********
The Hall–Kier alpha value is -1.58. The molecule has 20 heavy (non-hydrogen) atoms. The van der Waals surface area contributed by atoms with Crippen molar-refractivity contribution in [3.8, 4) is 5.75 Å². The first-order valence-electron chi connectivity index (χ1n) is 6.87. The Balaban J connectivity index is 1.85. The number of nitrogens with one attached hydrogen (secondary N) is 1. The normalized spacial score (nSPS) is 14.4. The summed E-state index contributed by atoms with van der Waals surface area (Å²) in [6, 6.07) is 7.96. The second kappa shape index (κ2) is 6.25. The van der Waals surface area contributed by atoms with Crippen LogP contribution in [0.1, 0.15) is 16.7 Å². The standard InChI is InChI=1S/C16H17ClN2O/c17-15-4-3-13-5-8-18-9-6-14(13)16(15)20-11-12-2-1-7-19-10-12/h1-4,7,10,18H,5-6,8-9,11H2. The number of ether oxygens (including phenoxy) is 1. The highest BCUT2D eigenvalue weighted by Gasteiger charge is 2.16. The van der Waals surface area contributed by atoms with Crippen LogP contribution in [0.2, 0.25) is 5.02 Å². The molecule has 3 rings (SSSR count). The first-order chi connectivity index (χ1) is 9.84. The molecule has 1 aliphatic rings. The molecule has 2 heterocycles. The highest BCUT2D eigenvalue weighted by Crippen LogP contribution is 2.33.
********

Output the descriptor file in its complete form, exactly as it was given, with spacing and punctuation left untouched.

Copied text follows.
The Hall–Kier alpha value is -1.58. The molecule has 20 heavy (non-hydrogen) atoms. The van der Waals surface area contributed by atoms with Crippen molar-refractivity contribution in [3.8, 4) is 5.75 Å². The first-order valence-electron chi connectivity index (χ1n) is 6.87. The Balaban J connectivity index is 1.85. The number of nitrogens with one attached hydrogen (secondary N) is 1. The normalized spacial score (nSPS) is 14.4. The summed E-state index contributed by atoms with van der Waals surface area (Å²) in [6, 6.07) is 7.96. The second kappa shape index (κ2) is 6.25. The van der Waals surface area contributed by atoms with Crippen LogP contribution in [0.1, 0.15) is 16.7 Å². The standard InChI is InChI=1S/C16H17ClN2O/c17-15-4-3-13-5-8-18-9-6-14(13)16(15)20-11-12-2-1-7-19-10-12/h1-4,7,10,18H,5-6,8-9,11H2. The number of ether oxygens (including phenoxy) is 1. The highest BCUT2D eigenvalue weighted by Gasteiger charge is 2.16. The van der Waals surface area contributed by atoms with Crippen LogP contribution in [0.2, 0.25) is 5.02 Å². The molecule has 3 rings (SSSR count). The first-order chi connectivity index (χ1) is 9.84. The molecule has 1 aliphatic rings. The molecule has 2 heterocycles. The highest BCUT2D eigenvalue weighted by Crippen LogP contribution is 2.33.